Prof Nimi Briggs

Brief Enlightenment Talk on the Prostate Gland, by Prof Nimi Briggs



I thank the president for the invitation to deliver this brief enlightenment talk. Most of you will remember that when you studied the biology of the urinary system in man in secondary school, you were taught that the system consists essentially of a pair of kidneys situated at the back of the upper part of the abdomen where, among others, urine is made and from which a pair of ureters run downwards, leading the urine into the urinary bladder in the pelvis where the urine is stored temporarily. When conditions are appropriate, urine is voluntarily voided from the bladder via a single tube, the urethra, which passes through the penis to the exterior in males. There was no mention whatsoever of a prostate gland. And indeed, the prostate gland is not part of the urinary system but paradoxically, the gland has acquired notoriety for the serious problems it causes in relation to the urinary system, to which it does not belong. Urinary retention (inability to pass urine), poor urine stream, hesitancy, dribbling of urine, frequency of micturition, urgency and even passage of blood in the urine, are all serious urinary symptoms which are, not infrequently, traceable to prostate pathology, especially in elderly males. This is so because of the close anatomical relationship that the prostate gland has with some parts of the urinary system: the gland completely surrounds the urethra at the point the urethra takes its exit from the base of the urinary bladder on its way to the penile organ in the male.

The prostate is a groundnut seed-size gland which plays an important role in the male reproductive system, of which it is part. So, women do not have prostate glands and are, happily, free from all the problems that this small organ causes. The gland secretes an alkaline and liquefying prostatic fluid into semen containing spermatozoa that are produced in the the testes and stored in the epididymis, as the semen passes along the vas deferens from the epididymis to the penis at ejaculation. In this form, the seminal fluid lubricates spermatozoa and offers them a medium to flagellate and swim as well as providing them with rich sources of energy on their long journey through the vaginal tube, cervical canal and uterine cavity to the female fallopian tubes where, if an ovum is in place, conception could take place following sexual intercourse.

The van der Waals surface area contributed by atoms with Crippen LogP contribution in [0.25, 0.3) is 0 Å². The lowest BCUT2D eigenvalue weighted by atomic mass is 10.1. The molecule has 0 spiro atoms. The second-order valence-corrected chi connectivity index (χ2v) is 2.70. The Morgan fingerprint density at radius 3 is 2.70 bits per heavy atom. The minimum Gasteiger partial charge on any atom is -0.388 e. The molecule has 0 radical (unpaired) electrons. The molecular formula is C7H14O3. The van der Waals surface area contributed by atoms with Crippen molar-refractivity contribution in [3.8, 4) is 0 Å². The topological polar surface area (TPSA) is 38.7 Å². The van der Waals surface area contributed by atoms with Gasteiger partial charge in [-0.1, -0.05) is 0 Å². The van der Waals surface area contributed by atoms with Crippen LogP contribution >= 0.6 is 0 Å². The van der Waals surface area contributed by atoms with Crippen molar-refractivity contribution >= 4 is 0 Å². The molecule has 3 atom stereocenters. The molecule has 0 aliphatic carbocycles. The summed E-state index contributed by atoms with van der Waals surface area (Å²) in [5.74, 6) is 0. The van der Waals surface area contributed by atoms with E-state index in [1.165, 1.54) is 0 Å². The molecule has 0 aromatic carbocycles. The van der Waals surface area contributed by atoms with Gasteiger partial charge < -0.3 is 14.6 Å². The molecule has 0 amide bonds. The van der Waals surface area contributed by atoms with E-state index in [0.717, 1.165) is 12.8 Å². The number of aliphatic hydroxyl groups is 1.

The anatomical position of the prostate gland (it completely surrounds the urethra at the base of the urinary bladder) means that if the gland grows bigger in size more than what is normal, as it commonly does in many elderly males, it can irritate and or occlude the lumen of the urethra to varying degrees with consequences and this is the basis of the common prostatic problems that a good number of men over 50 years complain of. Thus, prostate enlargement can irritate the base of the bladder and urethra giving rise to increased frequency of urination and urgency or occlude the lumen of the urethra either partially or completely to give rise to hesitancy, poor urine stream, or total inability to pass urine. When the passage of urine from the bladder is completely blocked, doctors treat the emergency by relieving the obstruction through the passage of a urinary catheter – usually a Foley’s, which can be retained for some time to allow for decision on subsequent mode of care.

Prostatic enlargement is usually recognised through digital rectal examination and an imaging procedure – usually a pelvic or rectal ultrasonography (scan). It is also recognised through the estimation of a marker in the blood, a protein called prostate specific antigen (PSA), the value of which can be estimated in appropriately kitted laboratories. Prostate enlargement is a disease that is commoner in Africans, over 50 years of age and those with a strong family history. The enlargement occurs in two forms – benign (Benign Prostatic Hypertrophy- BPH) and malignant (Prostate Cancer). BPH is associated with urinary symptoms as already stated but prostate cancer is like cancer anywhere that could disseminate and so cause problems locally and at distant sites. Prostate cancer is an important cause of haematuria (blood in the urine).